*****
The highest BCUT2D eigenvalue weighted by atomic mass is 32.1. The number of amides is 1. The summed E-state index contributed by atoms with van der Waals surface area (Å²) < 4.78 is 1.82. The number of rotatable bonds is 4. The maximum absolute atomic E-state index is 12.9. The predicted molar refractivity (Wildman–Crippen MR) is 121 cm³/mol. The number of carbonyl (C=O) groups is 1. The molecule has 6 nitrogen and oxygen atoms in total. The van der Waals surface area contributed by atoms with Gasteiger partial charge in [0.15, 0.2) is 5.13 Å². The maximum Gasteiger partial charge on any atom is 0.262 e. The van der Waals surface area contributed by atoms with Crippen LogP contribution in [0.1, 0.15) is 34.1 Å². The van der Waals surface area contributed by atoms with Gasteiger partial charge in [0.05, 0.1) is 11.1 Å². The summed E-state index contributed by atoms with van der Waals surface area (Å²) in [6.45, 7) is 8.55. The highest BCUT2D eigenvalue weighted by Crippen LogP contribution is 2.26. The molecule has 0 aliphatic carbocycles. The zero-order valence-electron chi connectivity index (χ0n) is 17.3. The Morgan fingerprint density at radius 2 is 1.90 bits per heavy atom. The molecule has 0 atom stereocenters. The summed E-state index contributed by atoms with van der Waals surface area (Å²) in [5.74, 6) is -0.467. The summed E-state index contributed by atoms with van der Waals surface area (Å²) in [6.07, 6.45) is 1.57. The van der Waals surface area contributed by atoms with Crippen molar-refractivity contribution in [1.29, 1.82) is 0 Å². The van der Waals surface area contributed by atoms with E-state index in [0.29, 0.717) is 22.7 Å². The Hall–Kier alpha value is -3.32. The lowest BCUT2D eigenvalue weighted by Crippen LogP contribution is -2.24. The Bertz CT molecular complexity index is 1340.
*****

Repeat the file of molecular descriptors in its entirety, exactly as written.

The highest BCUT2D eigenvalue weighted by atomic mass is 32.1. The number of amides is 1. The summed E-state index contributed by atoms with van der Waals surface area (Å²) < 4.78 is 1.82. The number of rotatable bonds is 4. The maximum absolute atomic E-state index is 12.9. The predicted molar refractivity (Wildman–Crippen MR) is 121 cm³/mol. The number of carbonyl (C=O) groups is 1. The molecule has 6 nitrogen and oxygen atoms in total. The van der Waals surface area contributed by atoms with Gasteiger partial charge in [0.15, 0.2) is 5.13 Å². The maximum Gasteiger partial charge on any atom is 0.262 e. The van der Waals surface area contributed by atoms with Crippen LogP contribution in [0.1, 0.15) is 34.1 Å². The van der Waals surface area contributed by atoms with Gasteiger partial charge in [0.05, 0.1) is 11.1 Å². The summed E-state index contributed by atoms with van der Waals surface area (Å²) in [6.45, 7) is 8.55. The highest BCUT2D eigenvalue weighted by Crippen LogP contribution is 2.26. The molecule has 0 aliphatic carbocycles. The zero-order valence-electron chi connectivity index (χ0n) is 17.3. The Morgan fingerprint density at radius 2 is 1.90 bits per heavy atom. The molecule has 0 atom stereocenters. The summed E-state index contributed by atoms with van der Waals surface area (Å²) in [5.74, 6) is -0.467. The summed E-state index contributed by atoms with van der Waals surface area (Å²) in [6.07, 6.45) is 1.57. The van der Waals surface area contributed by atoms with Crippen molar-refractivity contribution in [1.29, 1.82) is 0 Å². The van der Waals surface area contributed by atoms with E-state index in [0.29, 0.717) is 22.7 Å². The Hall–Kier alpha value is -3.32. The lowest BCUT2D eigenvalue weighted by Crippen LogP contribution is -2.24. The Bertz CT molecular complexity index is 1340.